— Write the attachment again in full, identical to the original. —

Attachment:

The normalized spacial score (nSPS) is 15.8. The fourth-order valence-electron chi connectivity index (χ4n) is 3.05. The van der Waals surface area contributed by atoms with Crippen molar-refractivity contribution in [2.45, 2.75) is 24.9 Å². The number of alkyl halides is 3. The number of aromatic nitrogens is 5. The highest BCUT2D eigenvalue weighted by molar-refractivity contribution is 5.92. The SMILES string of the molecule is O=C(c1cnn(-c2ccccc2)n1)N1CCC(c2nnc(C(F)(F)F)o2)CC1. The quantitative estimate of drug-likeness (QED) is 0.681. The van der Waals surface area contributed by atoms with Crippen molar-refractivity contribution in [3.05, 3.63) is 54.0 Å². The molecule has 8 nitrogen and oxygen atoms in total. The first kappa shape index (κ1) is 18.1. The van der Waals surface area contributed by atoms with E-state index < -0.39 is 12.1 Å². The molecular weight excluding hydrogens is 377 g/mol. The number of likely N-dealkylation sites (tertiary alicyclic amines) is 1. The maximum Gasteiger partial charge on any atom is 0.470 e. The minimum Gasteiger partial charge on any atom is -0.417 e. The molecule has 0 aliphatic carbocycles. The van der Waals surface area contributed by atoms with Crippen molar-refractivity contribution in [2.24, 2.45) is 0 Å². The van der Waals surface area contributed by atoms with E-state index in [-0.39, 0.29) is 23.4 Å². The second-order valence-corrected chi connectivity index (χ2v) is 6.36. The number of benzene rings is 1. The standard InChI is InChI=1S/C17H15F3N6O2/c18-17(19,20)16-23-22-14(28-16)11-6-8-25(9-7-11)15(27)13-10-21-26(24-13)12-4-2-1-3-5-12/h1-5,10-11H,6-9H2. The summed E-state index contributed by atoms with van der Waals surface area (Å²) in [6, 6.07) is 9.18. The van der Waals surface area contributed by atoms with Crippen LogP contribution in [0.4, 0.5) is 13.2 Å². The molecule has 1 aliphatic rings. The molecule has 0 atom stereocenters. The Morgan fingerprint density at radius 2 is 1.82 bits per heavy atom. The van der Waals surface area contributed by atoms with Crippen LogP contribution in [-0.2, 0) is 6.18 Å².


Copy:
The normalized spacial score (nSPS) is 15.8. The fourth-order valence-electron chi connectivity index (χ4n) is 3.05. The van der Waals surface area contributed by atoms with Crippen molar-refractivity contribution in [2.45, 2.75) is 24.9 Å². The number of alkyl halides is 3. The number of aromatic nitrogens is 5. The highest BCUT2D eigenvalue weighted by molar-refractivity contribution is 5.92. The SMILES string of the molecule is O=C(c1cnn(-c2ccccc2)n1)N1CCC(c2nnc(C(F)(F)F)o2)CC1. The quantitative estimate of drug-likeness (QED) is 0.681. The van der Waals surface area contributed by atoms with Crippen molar-refractivity contribution in [3.05, 3.63) is 54.0 Å². The molecule has 8 nitrogen and oxygen atoms in total. The first kappa shape index (κ1) is 18.1. The van der Waals surface area contributed by atoms with E-state index < -0.39 is 12.1 Å². The molecular weight excluding hydrogens is 377 g/mol. The number of likely N-dealkylation sites (tertiary alicyclic amines) is 1. The maximum Gasteiger partial charge on any atom is 0.470 e. The minimum Gasteiger partial charge on any atom is -0.417 e. The molecule has 0 aliphatic carbocycles. The van der Waals surface area contributed by atoms with Crippen molar-refractivity contribution in [2.24, 2.45) is 0 Å². The van der Waals surface area contributed by atoms with E-state index in [-0.39, 0.29) is 23.4 Å². The second-order valence-corrected chi connectivity index (χ2v) is 6.36. The number of benzene rings is 1. The standard InChI is InChI=1S/C17H15F3N6O2/c18-17(19,20)16-23-22-14(28-16)11-6-8-25(9-7-11)15(27)13-10-21-26(24-13)12-4-2-1-3-5-12/h1-5,10-11H,6-9H2. The summed E-state index contributed by atoms with van der Waals surface area (Å²) in [6, 6.07) is 9.18. The van der Waals surface area contributed by atoms with Crippen LogP contribution in [0.4, 0.5) is 13.2 Å². The molecule has 1 aliphatic rings. The molecule has 0 atom stereocenters. The Morgan fingerprint density at radius 2 is 1.82 bits per heavy atom. The van der Waals surface area contributed by atoms with Crippen LogP contribution in [-0.2, 0) is 6.18 Å².